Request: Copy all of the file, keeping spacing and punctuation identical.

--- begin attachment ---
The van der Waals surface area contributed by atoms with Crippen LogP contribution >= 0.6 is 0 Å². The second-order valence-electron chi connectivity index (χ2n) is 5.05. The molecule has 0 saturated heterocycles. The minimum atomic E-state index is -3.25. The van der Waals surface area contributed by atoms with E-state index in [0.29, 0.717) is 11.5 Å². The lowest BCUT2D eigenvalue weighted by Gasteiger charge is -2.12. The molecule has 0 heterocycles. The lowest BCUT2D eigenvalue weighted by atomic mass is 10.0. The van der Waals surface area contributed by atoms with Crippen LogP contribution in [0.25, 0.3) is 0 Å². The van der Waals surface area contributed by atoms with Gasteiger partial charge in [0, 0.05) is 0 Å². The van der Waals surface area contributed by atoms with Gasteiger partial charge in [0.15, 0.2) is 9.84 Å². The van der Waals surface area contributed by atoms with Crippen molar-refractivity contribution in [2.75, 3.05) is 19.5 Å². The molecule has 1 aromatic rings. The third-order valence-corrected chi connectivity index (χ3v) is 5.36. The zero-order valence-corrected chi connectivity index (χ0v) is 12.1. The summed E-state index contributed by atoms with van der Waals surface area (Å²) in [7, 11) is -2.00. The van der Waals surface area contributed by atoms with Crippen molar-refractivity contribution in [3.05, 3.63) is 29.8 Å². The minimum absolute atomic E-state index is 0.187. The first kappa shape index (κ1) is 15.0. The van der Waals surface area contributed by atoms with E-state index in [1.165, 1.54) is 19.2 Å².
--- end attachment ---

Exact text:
The van der Waals surface area contributed by atoms with Crippen LogP contribution >= 0.6 is 0 Å². The second-order valence-electron chi connectivity index (χ2n) is 5.05. The molecule has 0 saturated heterocycles. The minimum atomic E-state index is -3.25. The van der Waals surface area contributed by atoms with E-state index in [0.29, 0.717) is 11.5 Å². The lowest BCUT2D eigenvalue weighted by Gasteiger charge is -2.12. The molecule has 0 heterocycles. The lowest BCUT2D eigenvalue weighted by atomic mass is 10.0. The van der Waals surface area contributed by atoms with Crippen LogP contribution in [0.25, 0.3) is 0 Å². The van der Waals surface area contributed by atoms with Gasteiger partial charge in [0, 0.05) is 0 Å². The van der Waals surface area contributed by atoms with Gasteiger partial charge in [0.15, 0.2) is 9.84 Å². The van der Waals surface area contributed by atoms with Crippen molar-refractivity contribution in [2.75, 3.05) is 19.5 Å². The molecule has 1 aromatic rings. The third-order valence-corrected chi connectivity index (χ3v) is 5.36. The zero-order valence-corrected chi connectivity index (χ0v) is 12.1. The summed E-state index contributed by atoms with van der Waals surface area (Å²) in [7, 11) is -2.00. The van der Waals surface area contributed by atoms with Crippen molar-refractivity contribution in [3.05, 3.63) is 29.8 Å². The minimum absolute atomic E-state index is 0.187. The first kappa shape index (κ1) is 15.0. The van der Waals surface area contributed by atoms with E-state index in [1.165, 1.54) is 19.2 Å².